If you’ve had a gutful of the dreaded COVID-19 virus and the media coverage it has brought with it, you’re not Robinson Crusoe.

Let’s put all of that negativity to one side and focus on real data which indicates to me that perhaps the tide is turning in a positive direction, which could be to the benefit of the thousands of part owners of the banks.

I’ll get to the point, home loan deferrals.

Back in March last year when the ‘you know what hit the fan’, the banks offered borrowers of both home and business loans the option to defer or ‘hit pause’ on their repayments for 6 months.

Data announced by the CBA in their full-year results back in August indicated that at the peak of home loan deferrals there were 154K loans on pause. At 30 June 2020, this had dropped to 145K, and at the end of July 2020 they were 135K or 8% of their book.

As reported in ‘The Australian’, data produced by regulator, the Australian Prudential Regulation Authority (APRA) indicated that at the end of November this number had dropped to just over 2%. At the same date, WBC’s deferred loans sat at 3%, NAB’s at just over 1% and ANZ’s had dropped to 3%.

It’s evident all lenders have experienced the positivity of this trend with the total value of the $2.7 trillion in loans across all lenders on deferral dropping from 10% in May – June 2020 to 1% currently.

How is this going to be of benefit to a bank shareholder?

Well, banks account for loan defaults by making a ‘provision’ for bad debts in their accounts. They book an entry that hits profit now and when the loan goes bad it is written off against the liability on the balance sheet. They essentially ‘provide’ for the likelihood of debts going bad without knowing what will actually go bad before it does go bad.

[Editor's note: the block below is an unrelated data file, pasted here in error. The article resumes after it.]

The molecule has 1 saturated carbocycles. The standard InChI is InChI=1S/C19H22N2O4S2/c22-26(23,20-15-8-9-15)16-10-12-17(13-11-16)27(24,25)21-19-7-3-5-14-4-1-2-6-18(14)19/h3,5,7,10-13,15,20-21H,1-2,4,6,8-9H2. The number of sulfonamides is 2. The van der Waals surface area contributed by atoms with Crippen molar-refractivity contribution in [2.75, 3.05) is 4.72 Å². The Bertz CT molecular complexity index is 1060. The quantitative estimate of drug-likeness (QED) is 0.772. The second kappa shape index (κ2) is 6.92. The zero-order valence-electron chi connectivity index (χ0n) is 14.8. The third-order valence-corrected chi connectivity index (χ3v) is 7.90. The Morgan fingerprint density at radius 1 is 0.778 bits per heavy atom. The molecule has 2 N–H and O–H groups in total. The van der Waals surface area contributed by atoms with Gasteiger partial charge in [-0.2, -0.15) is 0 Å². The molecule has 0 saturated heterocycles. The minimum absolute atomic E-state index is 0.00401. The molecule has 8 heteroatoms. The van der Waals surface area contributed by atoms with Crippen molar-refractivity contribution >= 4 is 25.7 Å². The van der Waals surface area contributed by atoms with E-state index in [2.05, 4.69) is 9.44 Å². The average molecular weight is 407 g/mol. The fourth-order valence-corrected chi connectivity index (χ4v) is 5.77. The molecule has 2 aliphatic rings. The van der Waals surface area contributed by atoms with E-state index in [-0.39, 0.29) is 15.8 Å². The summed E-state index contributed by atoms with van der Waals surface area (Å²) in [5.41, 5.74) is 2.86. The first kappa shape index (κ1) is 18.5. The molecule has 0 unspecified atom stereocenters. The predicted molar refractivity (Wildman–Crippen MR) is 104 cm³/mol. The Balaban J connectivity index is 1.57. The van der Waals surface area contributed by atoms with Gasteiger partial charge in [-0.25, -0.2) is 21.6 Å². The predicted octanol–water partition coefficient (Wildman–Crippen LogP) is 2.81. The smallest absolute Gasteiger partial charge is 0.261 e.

The CBA in their FY20 accounts made an additional $1.5 billion provision for the potential default of loans due to the impact COVID-19 was forecast to have on their loan book. This provision amounted to 15.8% of full-year net profit after tax. At the time of provisioning in June 2020, there was still a great deal of uncertainty around how bad the economic impact would be and by extension the number of loans that would go bad. Fast forward to today and it appears the fallout will be nowhere near as bad as what the CBA thought it might be when they made that $1.5 billion provision.

While the landscape is not as bad as feared, the CBA did not undo the provisioning in the half-year to 31 December but instead chose to be conservative and keep that powder dry due to the lingering doubts over the tourism, leisure and hospitality industries, those specifically hardest hit by COVID.

The CBA did increase their payout ratio to 67% for the interim dividend after the withdrawal of the 50% restriction imposed by APRA, however, there is still room for significant dividend growth in the full-year results which will be announced in August.  The other ‘Big 3’ are about to report their half-year results…we anxiously await their dividend announcements.

With the availability of franking credits attached to those bank dividends, yields can become even more compelling to investors, especially for self-funded retirees in the tax-free pension phase, given the average term deposit rate over the 12 months is ~0.50%.

On the back of improving economic growth as the vaccine rolls out, we could continue to see some air getting pumped into the share prices of the banks over the coming months, but we all know how things can quickly change for the worse.

Please note this article provides general advice only and has not taken your personal, business or financial circumstances into consideration. If you would like more tailored advice, please contact us today.